June 28, 2010
June 23, 2010
A late-1960s T2:
Two 1960s Type 1s spend the rest of their days side by side:
Lonely Karmann Ghia:
The 900 I drove when I stumbled upon these cars is long gone, replaced over the years by four Mercedes-Benz sedans. Coincidentally the VWs are gone as well - first everything but the Kombi and the Single Cab was cleared out, with the aforementioned VWs stored inside the newly-emptied machine shop. A year later the machine shop itself was torn down and what happened to the two saved VWs is a mystery.
To end this series of Volkswagens here are more miscellaneous photos from that same year. First, the 1989 900 next to a 1960s Type 1:
A Type 14 Ghia. Note the BMW 3.0 CS in the background and a small bit of the 1992 300E that replaced the Saab:
June 20, 2010
This Express 1100 was photographed in Salt Lake City, Utah:
Unrelated to this article, we've updated the display case with new models. You can find the page here or by clicking on "The display case." under the "Pages" tab at the top right of the Ran When Parked home page.
Thanks for reading Ran When Parked.
June 17, 2010
June 14, 2010
A Citroen HY pickup:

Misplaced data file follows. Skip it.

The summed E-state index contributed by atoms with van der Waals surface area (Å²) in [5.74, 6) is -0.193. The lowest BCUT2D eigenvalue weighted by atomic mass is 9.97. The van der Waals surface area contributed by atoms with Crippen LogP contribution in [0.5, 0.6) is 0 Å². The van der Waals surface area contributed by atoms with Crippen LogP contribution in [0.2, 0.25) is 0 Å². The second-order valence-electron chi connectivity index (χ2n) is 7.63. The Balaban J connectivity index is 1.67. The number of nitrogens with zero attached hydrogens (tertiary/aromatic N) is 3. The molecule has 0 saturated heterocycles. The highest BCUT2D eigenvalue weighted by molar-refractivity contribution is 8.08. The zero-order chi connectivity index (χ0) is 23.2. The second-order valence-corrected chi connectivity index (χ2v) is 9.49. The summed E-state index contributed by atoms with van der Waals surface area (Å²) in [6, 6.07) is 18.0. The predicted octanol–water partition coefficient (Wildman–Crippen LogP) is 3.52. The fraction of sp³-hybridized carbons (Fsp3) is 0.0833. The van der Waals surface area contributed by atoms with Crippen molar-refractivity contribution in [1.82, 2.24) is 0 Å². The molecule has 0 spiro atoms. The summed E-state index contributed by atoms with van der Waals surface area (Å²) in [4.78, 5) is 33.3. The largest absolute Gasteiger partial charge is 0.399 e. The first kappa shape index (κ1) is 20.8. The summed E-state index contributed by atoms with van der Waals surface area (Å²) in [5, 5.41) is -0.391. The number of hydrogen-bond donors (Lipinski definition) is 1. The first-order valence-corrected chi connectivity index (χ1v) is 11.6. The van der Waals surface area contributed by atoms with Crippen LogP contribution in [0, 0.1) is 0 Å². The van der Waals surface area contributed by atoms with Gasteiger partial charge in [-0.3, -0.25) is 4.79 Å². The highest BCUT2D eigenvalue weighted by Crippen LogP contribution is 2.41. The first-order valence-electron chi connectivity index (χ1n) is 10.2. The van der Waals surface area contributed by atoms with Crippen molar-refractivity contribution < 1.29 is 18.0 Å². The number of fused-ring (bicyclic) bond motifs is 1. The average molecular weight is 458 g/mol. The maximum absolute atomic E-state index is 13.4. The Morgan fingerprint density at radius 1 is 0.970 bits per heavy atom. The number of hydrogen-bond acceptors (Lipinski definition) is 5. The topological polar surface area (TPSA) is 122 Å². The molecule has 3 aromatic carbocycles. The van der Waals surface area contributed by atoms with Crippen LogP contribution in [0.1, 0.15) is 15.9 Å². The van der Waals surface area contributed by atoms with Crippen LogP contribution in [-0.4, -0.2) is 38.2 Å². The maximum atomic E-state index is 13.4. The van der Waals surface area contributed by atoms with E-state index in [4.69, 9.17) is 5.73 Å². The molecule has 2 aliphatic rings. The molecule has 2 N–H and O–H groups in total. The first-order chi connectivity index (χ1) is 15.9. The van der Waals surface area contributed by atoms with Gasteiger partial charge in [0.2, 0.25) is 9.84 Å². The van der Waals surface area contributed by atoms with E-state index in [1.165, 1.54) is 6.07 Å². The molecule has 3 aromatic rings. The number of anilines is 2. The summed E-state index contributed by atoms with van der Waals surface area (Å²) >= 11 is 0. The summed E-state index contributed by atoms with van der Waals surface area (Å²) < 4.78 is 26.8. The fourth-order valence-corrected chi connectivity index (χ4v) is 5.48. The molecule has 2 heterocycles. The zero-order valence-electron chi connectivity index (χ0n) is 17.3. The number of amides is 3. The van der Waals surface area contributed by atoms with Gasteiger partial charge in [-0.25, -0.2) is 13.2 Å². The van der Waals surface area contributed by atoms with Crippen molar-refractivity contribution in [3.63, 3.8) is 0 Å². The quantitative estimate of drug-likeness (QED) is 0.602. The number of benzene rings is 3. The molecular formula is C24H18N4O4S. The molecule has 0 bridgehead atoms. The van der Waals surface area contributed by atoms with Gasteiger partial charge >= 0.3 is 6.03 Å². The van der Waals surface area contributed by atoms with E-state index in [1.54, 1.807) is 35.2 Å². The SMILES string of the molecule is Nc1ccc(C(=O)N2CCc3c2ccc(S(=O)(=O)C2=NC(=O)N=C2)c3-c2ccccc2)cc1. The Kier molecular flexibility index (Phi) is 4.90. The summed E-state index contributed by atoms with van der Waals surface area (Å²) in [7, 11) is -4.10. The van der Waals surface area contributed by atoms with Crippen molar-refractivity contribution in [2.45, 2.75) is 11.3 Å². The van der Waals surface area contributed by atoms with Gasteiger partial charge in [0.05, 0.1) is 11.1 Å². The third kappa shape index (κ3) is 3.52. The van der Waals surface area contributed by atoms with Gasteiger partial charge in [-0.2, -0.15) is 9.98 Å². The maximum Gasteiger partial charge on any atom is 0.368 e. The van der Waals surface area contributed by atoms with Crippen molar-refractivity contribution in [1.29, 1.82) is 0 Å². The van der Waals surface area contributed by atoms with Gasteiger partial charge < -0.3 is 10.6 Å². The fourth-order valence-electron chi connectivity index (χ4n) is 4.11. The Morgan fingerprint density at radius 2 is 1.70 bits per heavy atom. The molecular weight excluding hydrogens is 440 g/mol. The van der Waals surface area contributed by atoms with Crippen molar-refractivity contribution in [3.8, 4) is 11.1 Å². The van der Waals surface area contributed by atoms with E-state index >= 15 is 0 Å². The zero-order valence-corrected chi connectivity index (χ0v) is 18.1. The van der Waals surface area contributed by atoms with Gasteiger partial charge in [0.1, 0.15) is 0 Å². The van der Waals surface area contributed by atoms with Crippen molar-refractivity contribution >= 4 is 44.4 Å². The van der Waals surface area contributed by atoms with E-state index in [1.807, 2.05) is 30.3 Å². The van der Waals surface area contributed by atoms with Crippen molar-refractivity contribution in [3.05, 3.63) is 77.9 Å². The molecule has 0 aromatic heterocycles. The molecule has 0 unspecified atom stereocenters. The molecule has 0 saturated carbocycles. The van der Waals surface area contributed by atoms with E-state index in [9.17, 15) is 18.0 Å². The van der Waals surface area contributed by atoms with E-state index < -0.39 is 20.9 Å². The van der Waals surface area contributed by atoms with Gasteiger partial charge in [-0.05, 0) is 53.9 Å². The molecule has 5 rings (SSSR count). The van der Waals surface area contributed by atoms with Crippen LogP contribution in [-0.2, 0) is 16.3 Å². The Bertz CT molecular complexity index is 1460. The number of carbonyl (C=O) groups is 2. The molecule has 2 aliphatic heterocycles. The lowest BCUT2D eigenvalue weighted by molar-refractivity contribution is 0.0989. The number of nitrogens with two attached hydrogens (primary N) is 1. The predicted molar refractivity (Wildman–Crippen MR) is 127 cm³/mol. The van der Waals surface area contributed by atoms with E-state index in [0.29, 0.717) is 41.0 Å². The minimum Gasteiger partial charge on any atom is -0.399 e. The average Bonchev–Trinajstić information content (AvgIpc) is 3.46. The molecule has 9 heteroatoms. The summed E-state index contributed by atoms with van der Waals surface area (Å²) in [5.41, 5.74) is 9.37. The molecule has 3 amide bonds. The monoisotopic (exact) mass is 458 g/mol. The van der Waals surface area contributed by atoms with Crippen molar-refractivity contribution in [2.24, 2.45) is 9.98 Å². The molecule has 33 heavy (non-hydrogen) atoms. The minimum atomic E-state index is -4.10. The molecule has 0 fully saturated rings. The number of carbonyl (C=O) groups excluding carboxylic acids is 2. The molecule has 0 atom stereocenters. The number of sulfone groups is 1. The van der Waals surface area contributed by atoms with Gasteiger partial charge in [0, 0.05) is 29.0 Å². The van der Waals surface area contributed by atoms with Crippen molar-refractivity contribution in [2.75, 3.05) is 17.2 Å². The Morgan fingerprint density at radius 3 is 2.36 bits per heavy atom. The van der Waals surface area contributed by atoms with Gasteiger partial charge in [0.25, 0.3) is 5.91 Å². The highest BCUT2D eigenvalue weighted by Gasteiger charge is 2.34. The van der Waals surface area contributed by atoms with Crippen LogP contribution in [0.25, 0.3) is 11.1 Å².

An Alfa Romeo Giulietta. Unrelated to the first Giulietta or the upcoming 2010 Giulietta, this model sits on an Alfetta platform and was only sold in Europe from 1977 to 1985:
An early 1980s Saab 900 Turbo five-door:
An early 1970s Autobianchi A112 with a Renault Estafette in the background:
June 9, 2010
Once in the GSA the driver is faced with an instrument cluster which can best be described as aircraft-like. A diagram of the car - which in 1983 must have looked more futuristic than a Star Wars film - with lines going from one part of the car to a light on either side of the diagram is the center of the cluster. The lights indicate when something needs attention such as when the oil level is too low or when the car reaches the reserve in the gas tank. In the middle of this diagram is a big "STOP" light that may as well read "abandon ship if this turns on." On either side of the steering wheel the driver finds big pods that contains buttons and switches, a setup also used on the CX and the Visa. The left pod houses the wiper command, the headlight command, the turn signal switch (which does not auto-cancel) and the horn. The right pod has the warning light switch, the fog light switches (if equipped) and something called an econoscope which flashes a light on the dashboard when the engine uses a lot of fuel, a light that with a four-speed comes on fairly often on the freeway.